fc - macOS


The fc command in macOS is used for listing, editing, and re-executing commands from the command history. It is an essential utility for users who frequently work in the terminal, allowing them to effectively manage and manipulate their command history. This tool can be particularly useful for editing previous long or complicated commands quickly or reviewing past command sequences.


The basic syntax of the fc command is:

fc [-r] [-e editor] [first [last]]
fc -l [-nr] [first [last]]
  • first: Specifies the first command to be affected.
  • last: Specifies the last command to be affected.

If first or last is omitted, fc behaves according to its default settings, which might vary slightly depending on the shell.


  • -e <editor>: Specifies the editor to use for editing commands. If no editor is specified, fc will use the default editor set by the FCEDIT or EDITOR environment variables, or vi if neither is set.
  • -l: Lists commands rather than invoking an editor on them. The commands are displayed in the order they were entered.
  • -n: Suppresses command numbers when listing with -l.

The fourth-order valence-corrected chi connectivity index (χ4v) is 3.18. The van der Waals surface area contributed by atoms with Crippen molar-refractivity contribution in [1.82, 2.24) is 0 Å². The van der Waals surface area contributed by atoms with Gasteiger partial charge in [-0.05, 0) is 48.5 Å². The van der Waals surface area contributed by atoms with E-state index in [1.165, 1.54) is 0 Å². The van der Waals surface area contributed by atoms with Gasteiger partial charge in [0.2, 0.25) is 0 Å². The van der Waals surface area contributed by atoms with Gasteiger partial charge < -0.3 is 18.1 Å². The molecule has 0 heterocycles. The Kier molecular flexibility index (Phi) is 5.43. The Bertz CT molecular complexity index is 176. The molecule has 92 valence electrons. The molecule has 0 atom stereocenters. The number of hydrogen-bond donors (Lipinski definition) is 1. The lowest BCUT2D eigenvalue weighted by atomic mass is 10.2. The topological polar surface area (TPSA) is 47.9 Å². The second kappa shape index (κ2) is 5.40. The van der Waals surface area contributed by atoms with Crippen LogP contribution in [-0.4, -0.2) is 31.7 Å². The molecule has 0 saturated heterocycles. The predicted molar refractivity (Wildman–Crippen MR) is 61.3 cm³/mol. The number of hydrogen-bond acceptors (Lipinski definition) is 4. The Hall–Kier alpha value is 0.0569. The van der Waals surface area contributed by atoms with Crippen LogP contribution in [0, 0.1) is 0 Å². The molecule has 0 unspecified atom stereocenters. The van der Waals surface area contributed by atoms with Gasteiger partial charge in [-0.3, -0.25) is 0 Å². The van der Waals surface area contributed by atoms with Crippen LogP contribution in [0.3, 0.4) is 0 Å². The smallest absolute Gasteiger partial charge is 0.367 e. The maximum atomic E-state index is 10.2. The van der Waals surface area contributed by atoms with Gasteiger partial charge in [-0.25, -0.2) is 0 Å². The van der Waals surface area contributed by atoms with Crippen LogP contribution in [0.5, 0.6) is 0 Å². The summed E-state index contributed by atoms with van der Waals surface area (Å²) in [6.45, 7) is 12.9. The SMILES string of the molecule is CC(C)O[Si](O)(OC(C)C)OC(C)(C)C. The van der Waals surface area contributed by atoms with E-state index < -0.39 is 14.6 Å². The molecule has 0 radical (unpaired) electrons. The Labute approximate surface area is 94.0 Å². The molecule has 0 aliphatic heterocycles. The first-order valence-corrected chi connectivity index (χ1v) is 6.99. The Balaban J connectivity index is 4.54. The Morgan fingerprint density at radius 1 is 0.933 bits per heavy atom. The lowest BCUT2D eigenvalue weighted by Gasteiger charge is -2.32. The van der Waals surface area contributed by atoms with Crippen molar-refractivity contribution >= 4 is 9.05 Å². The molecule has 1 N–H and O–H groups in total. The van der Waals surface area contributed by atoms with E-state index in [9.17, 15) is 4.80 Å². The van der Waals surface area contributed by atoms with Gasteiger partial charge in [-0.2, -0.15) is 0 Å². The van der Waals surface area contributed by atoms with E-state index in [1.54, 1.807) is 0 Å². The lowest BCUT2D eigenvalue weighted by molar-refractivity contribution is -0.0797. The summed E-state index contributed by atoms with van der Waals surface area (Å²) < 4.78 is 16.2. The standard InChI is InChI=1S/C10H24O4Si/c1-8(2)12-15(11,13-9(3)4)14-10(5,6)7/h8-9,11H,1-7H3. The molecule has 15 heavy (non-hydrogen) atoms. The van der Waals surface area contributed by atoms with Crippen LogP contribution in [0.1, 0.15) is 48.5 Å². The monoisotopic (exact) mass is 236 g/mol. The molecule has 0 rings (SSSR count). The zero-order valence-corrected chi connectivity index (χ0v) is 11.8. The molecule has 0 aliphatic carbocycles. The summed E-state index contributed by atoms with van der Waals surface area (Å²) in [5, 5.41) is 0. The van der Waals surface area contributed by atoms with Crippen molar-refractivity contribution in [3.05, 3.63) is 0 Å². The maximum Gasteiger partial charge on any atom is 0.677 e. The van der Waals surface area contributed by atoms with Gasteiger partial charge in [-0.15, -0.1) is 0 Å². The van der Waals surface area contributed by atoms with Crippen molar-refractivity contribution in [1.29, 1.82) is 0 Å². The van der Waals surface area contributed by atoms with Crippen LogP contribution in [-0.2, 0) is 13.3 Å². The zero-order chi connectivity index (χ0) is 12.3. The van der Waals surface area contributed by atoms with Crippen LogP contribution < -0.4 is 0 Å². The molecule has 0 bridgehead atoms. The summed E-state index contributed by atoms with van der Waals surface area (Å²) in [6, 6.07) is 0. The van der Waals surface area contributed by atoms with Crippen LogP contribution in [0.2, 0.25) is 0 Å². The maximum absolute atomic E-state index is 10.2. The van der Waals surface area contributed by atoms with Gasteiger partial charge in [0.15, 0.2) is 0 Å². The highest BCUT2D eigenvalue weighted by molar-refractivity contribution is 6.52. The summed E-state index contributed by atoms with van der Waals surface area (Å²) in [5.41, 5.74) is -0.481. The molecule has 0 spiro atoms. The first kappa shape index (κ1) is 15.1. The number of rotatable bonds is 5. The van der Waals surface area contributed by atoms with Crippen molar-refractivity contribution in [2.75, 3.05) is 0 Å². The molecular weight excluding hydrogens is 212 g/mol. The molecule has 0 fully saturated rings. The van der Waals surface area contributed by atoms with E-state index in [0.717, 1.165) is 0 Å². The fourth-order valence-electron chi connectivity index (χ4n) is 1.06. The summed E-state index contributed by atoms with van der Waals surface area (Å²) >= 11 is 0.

• -r: Reverses the order of commands listed or edited.


  1. Edit the Most Recent Command:


    This will open the most recent command in the default editor.

  2. List the Last 5 Commands:

    fc -l -5

    Lists the last five commands executed in the shell.

  3. Edit a Specific Range of Commands by Numbers:

    fc 102 105

    Opens commands 102 through 105 in the default editor.

  4. Use a Specific Editor:

    fc -e nano 150

    Edits the command numbered 150 using nano as the editor.

Common Issues

  • Editor Not Configured: If no editor appears when invoking fc, ensure the EDITOR or FCEDIT environment variable is set:
    export EDITOR=nano
  • Command Not Found: Users might reference commands out of the range of their history index. Always check your command index using history.


fc can be combined with other UNIX tools for advanced command history management. For example, to review and re-execute a previously failed command after editing:

fc -ln -1 | tail -n 1 | xargs -I {} sh -c {}

This retrieves the last command, allows you to edit it in the default editor, and executes it.

  • history: Lists or manipulates the history list.
  • grep: Used to filter history output for specific commands.
  • sed: Can be utilized to manipulate the output of commands for automation tasks.

For broader command editing and scripting capabilities, consider delving into shell scripting tutorials, where you can combine fc with loops, conditionals, and file operations for more complex workflows.